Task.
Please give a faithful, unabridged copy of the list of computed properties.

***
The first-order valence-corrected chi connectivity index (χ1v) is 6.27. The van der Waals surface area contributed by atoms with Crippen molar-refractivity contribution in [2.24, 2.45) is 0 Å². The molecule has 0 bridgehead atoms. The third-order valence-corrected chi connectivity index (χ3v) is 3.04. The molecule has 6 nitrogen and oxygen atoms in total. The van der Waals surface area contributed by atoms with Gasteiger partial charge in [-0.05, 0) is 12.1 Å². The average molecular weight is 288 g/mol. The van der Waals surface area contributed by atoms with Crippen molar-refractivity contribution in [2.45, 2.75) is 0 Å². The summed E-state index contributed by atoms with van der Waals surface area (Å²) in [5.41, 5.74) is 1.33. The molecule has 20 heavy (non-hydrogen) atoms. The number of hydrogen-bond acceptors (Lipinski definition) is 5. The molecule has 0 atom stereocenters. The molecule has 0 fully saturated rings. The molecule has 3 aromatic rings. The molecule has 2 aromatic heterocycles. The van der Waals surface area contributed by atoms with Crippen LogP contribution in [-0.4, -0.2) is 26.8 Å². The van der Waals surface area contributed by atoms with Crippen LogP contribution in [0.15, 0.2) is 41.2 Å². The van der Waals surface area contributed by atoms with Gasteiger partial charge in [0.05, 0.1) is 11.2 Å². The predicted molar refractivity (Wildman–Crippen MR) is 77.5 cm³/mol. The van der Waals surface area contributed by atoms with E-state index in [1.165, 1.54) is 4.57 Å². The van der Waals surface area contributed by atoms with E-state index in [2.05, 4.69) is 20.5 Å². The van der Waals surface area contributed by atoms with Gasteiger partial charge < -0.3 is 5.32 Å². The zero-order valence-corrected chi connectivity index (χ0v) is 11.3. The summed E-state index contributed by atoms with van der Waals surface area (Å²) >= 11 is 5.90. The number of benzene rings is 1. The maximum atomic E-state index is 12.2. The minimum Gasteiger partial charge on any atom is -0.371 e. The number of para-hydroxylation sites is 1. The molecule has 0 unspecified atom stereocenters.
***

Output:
The first-order valence-corrected chi connectivity index (χ1v) is 6.27. The van der Waals surface area contributed by atoms with Crippen molar-refractivity contribution in [2.24, 2.45) is 0 Å². The molecule has 0 bridgehead atoms. The third-order valence-corrected chi connectivity index (χ3v) is 3.04. The molecule has 6 nitrogen and oxygen atoms in total. The van der Waals surface area contributed by atoms with Gasteiger partial charge in [-0.05, 0) is 12.1 Å². The average molecular weight is 288 g/mol. The van der Waals surface area contributed by atoms with Crippen molar-refractivity contribution in [2.45, 2.75) is 0 Å². The summed E-state index contributed by atoms with van der Waals surface area (Å²) in [5.41, 5.74) is 1.33. The molecule has 20 heavy (non-hydrogen) atoms. The number of hydrogen-bond acceptors (Lipinski definition) is 5. The molecule has 0 atom stereocenters. The molecule has 0 fully saturated rings. The molecule has 3 aromatic rings. The molecule has 2 aromatic heterocycles. The van der Waals surface area contributed by atoms with Crippen LogP contribution in [-0.4, -0.2) is 26.8 Å². The van der Waals surface area contributed by atoms with Crippen LogP contribution in [0.15, 0.2) is 41.2 Å². The van der Waals surface area contributed by atoms with Gasteiger partial charge in [0.05, 0.1) is 11.2 Å². The predicted molar refractivity (Wildman–Crippen MR) is 77.5 cm³/mol. The van der Waals surface area contributed by atoms with E-state index in [1.165, 1.54) is 4.57 Å². The van der Waals surface area contributed by atoms with E-state index in [2.05, 4.69) is 20.5 Å². The van der Waals surface area contributed by atoms with Gasteiger partial charge < -0.3 is 5.32 Å². The zero-order valence-corrected chi connectivity index (χ0v) is 11.3. The summed E-state index contributed by atoms with van der Waals surface area (Å²) >= 11 is 5.90. The number of benzene rings is 1. The maximum atomic E-state index is 12.2. The minimum Gasteiger partial charge on any atom is -0.371 e. The number of para-hydroxylation sites is 1. The molecule has 0 unspecified atom stereocenters.